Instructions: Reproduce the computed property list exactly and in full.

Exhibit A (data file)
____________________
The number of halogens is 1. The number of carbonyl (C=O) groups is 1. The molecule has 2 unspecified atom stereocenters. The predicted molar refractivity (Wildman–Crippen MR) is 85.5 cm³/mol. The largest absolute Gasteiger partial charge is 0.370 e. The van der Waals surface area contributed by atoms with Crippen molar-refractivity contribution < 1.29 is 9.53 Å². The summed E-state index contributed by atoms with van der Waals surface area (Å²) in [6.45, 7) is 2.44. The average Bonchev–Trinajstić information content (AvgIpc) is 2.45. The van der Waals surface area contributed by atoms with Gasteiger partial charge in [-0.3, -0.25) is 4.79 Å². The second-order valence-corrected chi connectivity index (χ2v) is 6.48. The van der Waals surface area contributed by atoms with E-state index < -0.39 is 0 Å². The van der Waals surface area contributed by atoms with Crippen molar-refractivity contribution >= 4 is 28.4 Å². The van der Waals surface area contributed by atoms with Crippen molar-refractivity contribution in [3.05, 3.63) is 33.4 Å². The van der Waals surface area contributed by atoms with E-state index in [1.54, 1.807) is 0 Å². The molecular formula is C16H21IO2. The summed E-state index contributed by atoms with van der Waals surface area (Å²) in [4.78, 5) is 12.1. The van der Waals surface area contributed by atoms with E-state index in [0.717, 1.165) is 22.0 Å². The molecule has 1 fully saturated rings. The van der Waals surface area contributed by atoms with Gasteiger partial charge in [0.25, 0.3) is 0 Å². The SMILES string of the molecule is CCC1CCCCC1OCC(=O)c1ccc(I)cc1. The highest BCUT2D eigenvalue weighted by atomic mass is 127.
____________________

The number of halogens is 1. The number of carbonyl (C=O) groups is 1. The molecule has 2 unspecified atom stereocenters. The predicted molar refractivity (Wildman–Crippen MR) is 85.5 cm³/mol. The largest absolute Gasteiger partial charge is 0.370 e. The van der Waals surface area contributed by atoms with Crippen molar-refractivity contribution < 1.29 is 9.53 Å². The summed E-state index contributed by atoms with van der Waals surface area (Å²) in [6.45, 7) is 2.44. The average Bonchev–Trinajstić information content (AvgIpc) is 2.45. The van der Waals surface area contributed by atoms with Gasteiger partial charge in [-0.3, -0.25) is 4.79 Å². The second-order valence-corrected chi connectivity index (χ2v) is 6.48. The van der Waals surface area contributed by atoms with E-state index < -0.39 is 0 Å². The van der Waals surface area contributed by atoms with Crippen molar-refractivity contribution >= 4 is 28.4 Å². The van der Waals surface area contributed by atoms with Crippen molar-refractivity contribution in [3.05, 3.63) is 33.4 Å². The van der Waals surface area contributed by atoms with E-state index in [1.54, 1.807) is 0 Å². The molecular formula is C16H21IO2. The summed E-state index contributed by atoms with van der Waals surface area (Å²) in [4.78, 5) is 12.1. The van der Waals surface area contributed by atoms with E-state index in [0.717, 1.165) is 22.0 Å². The molecule has 1 fully saturated rings. The van der Waals surface area contributed by atoms with Gasteiger partial charge in [0.25, 0.3) is 0 Å². The SMILES string of the molecule is CCC1CCCCC1OCC(=O)c1ccc(I)cc1. The highest BCUT2D eigenvalue weighted by atomic mass is 127.